Our network

New bill gives co-op residents eviction protection | News

Title (Max 100 Characters)

New bill gives co-op residents eviction protection
News


LANDOVER, Md. (WUSA9) -- We have a big update to a WUSA9 exclusive that aired back in October. That's when we discovered a blind man had been evicted from his home in Prince George's County, along with his wife and his seeing eye dog.

That eviction caused a fire storm of criticism toward the managers of that co-op housing complex. There have been several investigations since then and just last week, Maryland Gov. Martin O'Malley signed a bill that is a direct result of Ray Raysor's eviction.

Ray, a blind man, legally disabled, had been evicted from his apartment where he lived for 40 years. Ray's wife and seeing eye dog were also evicted.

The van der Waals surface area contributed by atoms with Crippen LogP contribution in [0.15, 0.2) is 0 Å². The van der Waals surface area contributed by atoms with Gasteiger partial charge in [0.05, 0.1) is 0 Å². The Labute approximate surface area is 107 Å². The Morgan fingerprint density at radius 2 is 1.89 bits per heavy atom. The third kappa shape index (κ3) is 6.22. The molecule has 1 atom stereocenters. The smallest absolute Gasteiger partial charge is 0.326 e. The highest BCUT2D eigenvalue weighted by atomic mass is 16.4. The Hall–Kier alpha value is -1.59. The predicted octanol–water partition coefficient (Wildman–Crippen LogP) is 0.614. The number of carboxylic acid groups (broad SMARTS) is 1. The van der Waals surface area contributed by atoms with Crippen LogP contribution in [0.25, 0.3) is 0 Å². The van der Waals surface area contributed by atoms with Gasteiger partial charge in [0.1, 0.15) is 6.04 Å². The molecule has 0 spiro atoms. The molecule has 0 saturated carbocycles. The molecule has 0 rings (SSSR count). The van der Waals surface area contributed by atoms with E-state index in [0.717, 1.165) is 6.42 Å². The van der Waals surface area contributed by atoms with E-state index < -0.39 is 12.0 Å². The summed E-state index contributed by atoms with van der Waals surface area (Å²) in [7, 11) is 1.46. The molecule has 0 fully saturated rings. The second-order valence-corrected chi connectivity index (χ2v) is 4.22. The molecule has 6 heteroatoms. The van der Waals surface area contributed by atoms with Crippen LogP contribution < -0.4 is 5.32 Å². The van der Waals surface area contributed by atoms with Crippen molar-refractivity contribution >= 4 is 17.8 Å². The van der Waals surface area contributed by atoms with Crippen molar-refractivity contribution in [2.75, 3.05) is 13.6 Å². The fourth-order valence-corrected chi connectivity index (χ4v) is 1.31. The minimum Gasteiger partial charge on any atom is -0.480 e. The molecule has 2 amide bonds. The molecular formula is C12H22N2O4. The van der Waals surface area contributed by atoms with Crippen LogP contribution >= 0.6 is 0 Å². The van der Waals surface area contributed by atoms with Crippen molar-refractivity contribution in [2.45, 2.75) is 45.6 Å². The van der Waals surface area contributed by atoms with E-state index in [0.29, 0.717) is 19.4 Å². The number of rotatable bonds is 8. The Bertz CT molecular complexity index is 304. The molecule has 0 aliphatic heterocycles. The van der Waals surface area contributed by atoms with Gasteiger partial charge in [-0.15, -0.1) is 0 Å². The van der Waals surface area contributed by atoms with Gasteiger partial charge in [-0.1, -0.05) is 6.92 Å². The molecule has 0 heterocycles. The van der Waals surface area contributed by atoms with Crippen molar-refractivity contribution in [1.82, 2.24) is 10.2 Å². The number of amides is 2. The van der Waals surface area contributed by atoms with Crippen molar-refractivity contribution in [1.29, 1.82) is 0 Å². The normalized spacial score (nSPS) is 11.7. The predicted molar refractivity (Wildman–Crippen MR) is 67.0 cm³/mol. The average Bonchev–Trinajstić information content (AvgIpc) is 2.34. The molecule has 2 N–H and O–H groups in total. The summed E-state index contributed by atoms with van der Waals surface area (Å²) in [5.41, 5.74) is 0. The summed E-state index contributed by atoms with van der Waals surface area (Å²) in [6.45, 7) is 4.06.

It was over fees which he says were unfair, fees which he challenged. Neighbors joined the complaints against the cooperative. The county consumer protection office launched an investigation into the fees for water and other utilities. A judge issued an injunction stopping further evictions until next month.

Just last week, O'Malley signed a bill that gives all cooperative residents more protection.

The new co-op law will help an awful lot of people. Unfortunately, it's too late to help Ray, his wife, and his dog. It was all of eight months ago they were evicted here at the Village Green Homes, and today they still don't have a fixed address.

Ray, his dog, and his now sick wife continue to depend on friends for places to stay. His disability check is their only income.

His home of over 40 years has been rented to another family. The Raysor's are counting on the court to put them back in their old home.

A judge is going to hear a case against the Village Greenhousing co-op next month.


News